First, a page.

This value should match the maximum number of requests that can be expected at a time in your production environment. This is to ensure that, whenever there is a sudden increase in the number of requests to the server, all of them can be connected successfully without causing any delays. Note that this value should not exceed the maximum number of requests allowed for your database.
minIdleThe minimum number of connections that can remain idle in the pool, without extra ones being created. The connection pool can shrink below this number if validation queries fail. Default value is 0.This value should be similar or near to the average number of requests that will be received by the server at the same time. With this setting, you can avoid having to open and close new connections every time a request is received by the server.

The indication of whether connection objects will be validated before they are borrowed from the pool. If the object validation fails, it will be dropped from the pool, and we will attempt to borrow another connection.

Setting this property to 'true' is recommended as it will avoid connection requests from failing. The validationQuery property should be used if testOnBorrow is set to true. To increase the efficiency of connection validation and to improve performance, validationInterval property should also be used.


To avoid excess validation, run validation at most at this frequency (time in milliseconds). If a connection is due for validation, but has been validated previously within this interval, it will not be validated again. The default value is  30000  (30 seconds).

This time out can be as high as the time it takes for your DBMS to declare a connection as stale. For example, MySQL will keep a connection open for as long as 8 hours, which requires the validation interval to be within that range. However, note that having a low value for validation interval will not incur a big performance penalty, specially when database requests have a high throughput. For example, a single extra validation query run every 30 seconds is usually negligible.

validationQueryThe SQL query used to validate connections from this pool before returning them to the caller. If specified, this query does not have to return any data, it just can't throw an SQLException. The default value is null. Example values are SELECT 1(mysql), select 1 from dual(oracle), SELECT 1(MS Sql Server).Specify an SQL query, which will validate the availability of a connection in the pool. This query is necessary when testOnBorrow property is true.

WSO2 ML-specific settings

The values discussed below are general recommendations for standalone applications. They are not optimal for large scale applications. These configurations mainly depend on the size and the structure of the datasets you want to process and the underlying infrastructure of the system.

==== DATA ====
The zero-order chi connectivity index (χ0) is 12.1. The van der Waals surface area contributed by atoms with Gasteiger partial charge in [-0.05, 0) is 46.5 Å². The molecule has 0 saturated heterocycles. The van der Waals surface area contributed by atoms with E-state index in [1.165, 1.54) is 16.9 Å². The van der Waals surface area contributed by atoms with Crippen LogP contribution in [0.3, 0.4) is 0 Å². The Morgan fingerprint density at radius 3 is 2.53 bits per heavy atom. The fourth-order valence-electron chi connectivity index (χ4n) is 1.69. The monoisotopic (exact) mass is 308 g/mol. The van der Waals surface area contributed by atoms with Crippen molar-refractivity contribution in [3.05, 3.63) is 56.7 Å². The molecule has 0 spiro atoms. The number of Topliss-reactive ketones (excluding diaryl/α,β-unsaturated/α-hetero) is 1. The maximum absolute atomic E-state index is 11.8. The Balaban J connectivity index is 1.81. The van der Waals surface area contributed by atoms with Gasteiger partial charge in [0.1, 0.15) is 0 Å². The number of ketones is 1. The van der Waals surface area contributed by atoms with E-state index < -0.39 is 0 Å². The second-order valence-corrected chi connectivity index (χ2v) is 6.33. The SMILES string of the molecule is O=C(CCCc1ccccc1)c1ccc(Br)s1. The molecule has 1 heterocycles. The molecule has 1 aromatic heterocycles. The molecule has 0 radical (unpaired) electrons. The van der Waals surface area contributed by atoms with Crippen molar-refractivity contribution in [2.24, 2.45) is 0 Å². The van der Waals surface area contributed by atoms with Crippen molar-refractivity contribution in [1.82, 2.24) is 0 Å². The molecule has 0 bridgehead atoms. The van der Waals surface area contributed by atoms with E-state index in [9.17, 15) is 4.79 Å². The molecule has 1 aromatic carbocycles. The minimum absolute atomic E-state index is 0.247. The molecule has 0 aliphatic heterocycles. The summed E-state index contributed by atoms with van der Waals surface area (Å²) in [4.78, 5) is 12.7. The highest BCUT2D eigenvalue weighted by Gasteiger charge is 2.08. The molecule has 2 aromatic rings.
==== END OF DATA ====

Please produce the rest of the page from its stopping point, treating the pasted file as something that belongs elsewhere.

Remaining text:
Improvement areaPerformance recommendation
ML JVM options

Change the following values in the <ML_HOME>/bin/ file: -Xms256m -Xmx2048m -XX:MaxPermSize=256m

These options predominate the performance of the ML jobs especially when the ML is run in standalone mode since Spark contexts are created within the JVM.

Concurrency in ML

Change the number of threads in the thread pool and the length of queue of threads in the <ML_HOME>/repository/conf/machine-learner.xml file as follows:

  • <Property name="ml.thread.pool.size" value="100" />

  • <Property name="ml.thread.pool.queue.size" value="1000" />
 Data Compression and Serialization (Spark)

Change the following I/O compression and Serialization properties in the <ML_HOME>/repository/conf/etc/spark-config.xml file:

  • <property name="">lzf</property>

  • <property name="spark.serializer">org.apache.spark.serializer.KryoSerializer</property>

  • <property name="spark.kryoserializer.buffer">256k</property>

  • <property name="spark.kryoserializer.buffer.max">256m</property>

Executor memory (Spark)Change the properties that define the amount of memory allocated for executors in a worker node for the application in the <ML_HOME>/repository/conf/etc/spark-config.xml file as follows: <property name="spark.executor.memory">1g</property>

 Executor cores (Spark) Change the number of cores allocated for executors in a worker node in the <ML_HOME>/repository/conf/etc/spark-config.xml file as follows: <property name="spark.executor.cores">2</property>

For more information on tuning Spark, go to Tuning Spark and Spark Configuration.